We’re In Mourning

Yep. A wily coyote with prey in mouth. I love the coyotes. I just want them to leave my chickens alone!

A wily coyote with prey in mouth. I love the coyotes. I just want them to leave my chickens and cats alone! (AND my chihuahuas.)

Mr. Pants became so adept and cavalier about his outings through the fence that he taught four other chicks his trick. But, not being Zen Buddhists like he is, they were not quite as quick on the draw about how to get back into safety. They just couldn’t seem to remember where that best ingress/egress point was in the fence.

I noticed this going on for a couple of days and was becoming quite perturbed about it and figuring I’d need to get some more chicken wire to shore up the bottom of the fenceline after all. I had hoped the chicks, in their bionic growth spurt, would quickly become too large to fit through the holes and that this would solve the problem. But that didn’t happen right away like I thought it might.

You can probably tell where this story is leading.

Early yesterday morning, just after dawn, Bessie began yelling (in what I now realize was an effort to call me to her aid). After about 15 minutes of this, which is how long it took for the light bulb to finally turn on in my brain, I let Charlie, my heroic Golden Retriever/Chow mix, out, and boy did he take off! By the time I got up to the chicken yard there were still three or four chicks running around outside it like (dare I use this phrase) “chickens with their heads cut off”, and Bessie was wringing her feathers because she had not been successful at getting them back inside to safety. That did take some doing on my part and hers as well, but we finally lured them all back in.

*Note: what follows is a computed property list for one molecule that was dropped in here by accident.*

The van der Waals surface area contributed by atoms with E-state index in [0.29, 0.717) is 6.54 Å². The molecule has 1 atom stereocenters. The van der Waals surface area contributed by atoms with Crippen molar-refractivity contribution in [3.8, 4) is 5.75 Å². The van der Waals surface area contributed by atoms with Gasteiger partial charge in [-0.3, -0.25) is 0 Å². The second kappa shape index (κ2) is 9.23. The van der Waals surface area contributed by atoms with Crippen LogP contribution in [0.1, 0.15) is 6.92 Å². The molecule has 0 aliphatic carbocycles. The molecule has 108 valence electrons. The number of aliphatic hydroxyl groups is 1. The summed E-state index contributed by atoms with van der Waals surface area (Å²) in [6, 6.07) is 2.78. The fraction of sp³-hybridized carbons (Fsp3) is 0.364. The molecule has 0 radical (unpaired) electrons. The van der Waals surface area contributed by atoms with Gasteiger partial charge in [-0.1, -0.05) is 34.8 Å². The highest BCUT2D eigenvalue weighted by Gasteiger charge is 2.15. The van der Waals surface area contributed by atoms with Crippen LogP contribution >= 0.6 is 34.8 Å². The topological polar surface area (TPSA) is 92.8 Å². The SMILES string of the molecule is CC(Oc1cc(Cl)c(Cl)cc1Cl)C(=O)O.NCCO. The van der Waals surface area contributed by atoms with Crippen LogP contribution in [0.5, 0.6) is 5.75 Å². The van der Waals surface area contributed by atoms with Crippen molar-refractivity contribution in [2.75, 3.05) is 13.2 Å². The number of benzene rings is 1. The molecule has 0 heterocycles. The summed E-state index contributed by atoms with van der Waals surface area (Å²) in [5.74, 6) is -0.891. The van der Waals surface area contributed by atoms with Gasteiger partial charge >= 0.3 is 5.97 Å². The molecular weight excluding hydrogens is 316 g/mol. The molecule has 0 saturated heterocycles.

Everybody was up in a heaval, for sure! Bessie immediately herded her babes  inside the hen house and tucked them under cover as best she could. So I couldn’t count them. Sigh. I had a feeling . . .   An hour or so later, when they had all recovered, and whatever the immediate danger had been had passed, they ventured out again, if a little tentatively at first. Sure enough, much to my dismay, there were only nine wee ones instead of ten. I searched everywhere, thinking maybe I’d missed one when herding them inside earlier. But nothing.

We figure a coyote came cruising by at just the right moment, scooped one up, and took off  (hopefully with Charlie on his tail soon thereafter).  Or it could have been one of the large ravens that frequent my barn in the spring — yes, they do eat baby chicks. Ugh. Needless to say it wasn’t Mr. Pants who got, uh, eaten. He’s so darn smart I’m sure he headed for home the instant he realized there was danger!

Bessie was obviously grieving. She is not your regular self-absorbed hen, you know, and she seems to be a very advanced soul, so was well aware of what had transpired and stayed near an outer corner of the yard watching for the missing chick for hours. We felt so badly! Needless to say a quick trip to Lowe’s later and we now have a lot more chicken wire up around the perimeter of the fence, and NObody can get out! We also covered what amounts to an “inner” yard with mesh over the top so that we have at least one safe haven from dive-bombing predatory birds.

I thought this would take care of all our problems but then, about 10:00 a.m. this morning, I happened to walk over to the window that has a view of the chicken yard and watched in horror as a huge black raven ever-so-casually flapped down and landed in the top of the big cedar tree that is smack dab in the middle of the outer chicken yard!

Back to the drawing board — how to create “Chicken Alcatraz.” Martha Stewart was able to do it. Why can’t I?!


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